Whiteflies feed on phloem and heavy infestations cause a decline of plant vigor. Symptoms of injury include stunting, yellowing of foliage and premature leaf drop. They excrete excess sugars in a sticky waste product called honeydew which detracts from plant appearance and can allow sooty mold fungi to grow on the foliage. Whiteflies can have multiple generations in the field, and year-round infestations are possible indoors.

Cultural control

Prevention is the best management. Infestations in the field and greenhouse frequently originate from infested plant materials. Carefully check all plants and quarantine them before moving them into a greenhouse with susceptible plants or planting in the field. Once whiteflies are established in a greenhouse, a host-free period can be an effective management strategy. This may mean removing susceptible plants for at least two weeks. Weed control  in the greenhouses is an effective preventative tactic as well. Whiteflies are also attracted to yellow sticky traps, which can be used to monitor presence of the pest and are useful in early detection of whiteflies.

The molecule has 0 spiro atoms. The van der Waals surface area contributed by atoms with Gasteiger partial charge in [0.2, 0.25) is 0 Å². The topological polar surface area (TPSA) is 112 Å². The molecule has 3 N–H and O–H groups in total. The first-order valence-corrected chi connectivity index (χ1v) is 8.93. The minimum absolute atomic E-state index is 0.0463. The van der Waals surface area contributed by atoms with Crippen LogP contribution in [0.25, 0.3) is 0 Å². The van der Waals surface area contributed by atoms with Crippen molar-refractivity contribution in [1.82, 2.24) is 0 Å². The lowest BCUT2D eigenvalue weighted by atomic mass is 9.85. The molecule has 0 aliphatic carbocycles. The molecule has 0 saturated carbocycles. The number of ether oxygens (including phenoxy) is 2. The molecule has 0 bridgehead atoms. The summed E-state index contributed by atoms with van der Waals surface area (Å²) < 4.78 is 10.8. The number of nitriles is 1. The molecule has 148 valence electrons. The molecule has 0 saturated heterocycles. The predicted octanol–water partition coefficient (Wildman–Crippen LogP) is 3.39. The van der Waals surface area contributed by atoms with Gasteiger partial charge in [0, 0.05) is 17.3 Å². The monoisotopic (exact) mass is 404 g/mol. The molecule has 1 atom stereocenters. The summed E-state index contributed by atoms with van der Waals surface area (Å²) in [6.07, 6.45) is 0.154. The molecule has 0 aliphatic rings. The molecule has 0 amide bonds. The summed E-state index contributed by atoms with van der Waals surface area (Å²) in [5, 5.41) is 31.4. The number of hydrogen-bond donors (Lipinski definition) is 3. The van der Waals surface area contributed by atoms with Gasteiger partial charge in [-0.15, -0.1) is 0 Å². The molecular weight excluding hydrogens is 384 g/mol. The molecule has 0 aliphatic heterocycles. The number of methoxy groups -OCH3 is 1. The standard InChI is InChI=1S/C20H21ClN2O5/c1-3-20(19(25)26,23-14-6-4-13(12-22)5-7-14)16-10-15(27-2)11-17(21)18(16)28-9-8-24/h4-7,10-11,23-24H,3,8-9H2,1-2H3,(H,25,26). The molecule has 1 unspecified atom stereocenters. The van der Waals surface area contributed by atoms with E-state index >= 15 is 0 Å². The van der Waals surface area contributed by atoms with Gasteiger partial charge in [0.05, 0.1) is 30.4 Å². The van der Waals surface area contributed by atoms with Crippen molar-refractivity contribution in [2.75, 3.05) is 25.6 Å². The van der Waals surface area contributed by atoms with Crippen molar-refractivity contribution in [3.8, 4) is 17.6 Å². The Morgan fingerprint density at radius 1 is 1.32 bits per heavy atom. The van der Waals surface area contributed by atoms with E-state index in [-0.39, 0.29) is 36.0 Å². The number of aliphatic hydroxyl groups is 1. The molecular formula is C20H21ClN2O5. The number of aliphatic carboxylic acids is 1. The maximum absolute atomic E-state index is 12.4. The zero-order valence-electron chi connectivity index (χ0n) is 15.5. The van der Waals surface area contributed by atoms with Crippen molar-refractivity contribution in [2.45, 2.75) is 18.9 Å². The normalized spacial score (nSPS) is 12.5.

Biological control

A small parasitic wasp (Encarsia formosa) is an effective parasitoid of whiteflies. Larvae of these wasps develop within whitefly nymphs, which when parasitized turn black and die within several days. Minute pirate bugs can also be effective predators of whitefly nymphs, particularly in greenhouses.  

Chemical control

Insecticidal control can be difficult since the insect is resistant to a wide range of insecticides. Repeated applications are usually required. Horticultural oils are useful, particularly on houseplants.  

CSU Extension Fact Sheet

Download or view the CSU Extension’s PDF fact sheet for your reference.


University of Maryland. 2021. Whiteflies – Vegetables. University of Maryland Extension. Available https://extension.umd.edu/resource/whiteflies-vegetables
Delahaut, K. 2019. Whiteflies. University of Wisconsin Extension. Available https://hort.extension.wisc.edu/articles/whiteflies/
University of California. 2015. Pests in Gardens and Landscapes: Whiteflies. University of California Agriculture & Natural Resources. Available http://ipm.ucanr.edu/PMG/PESTNOTES/pn7401.html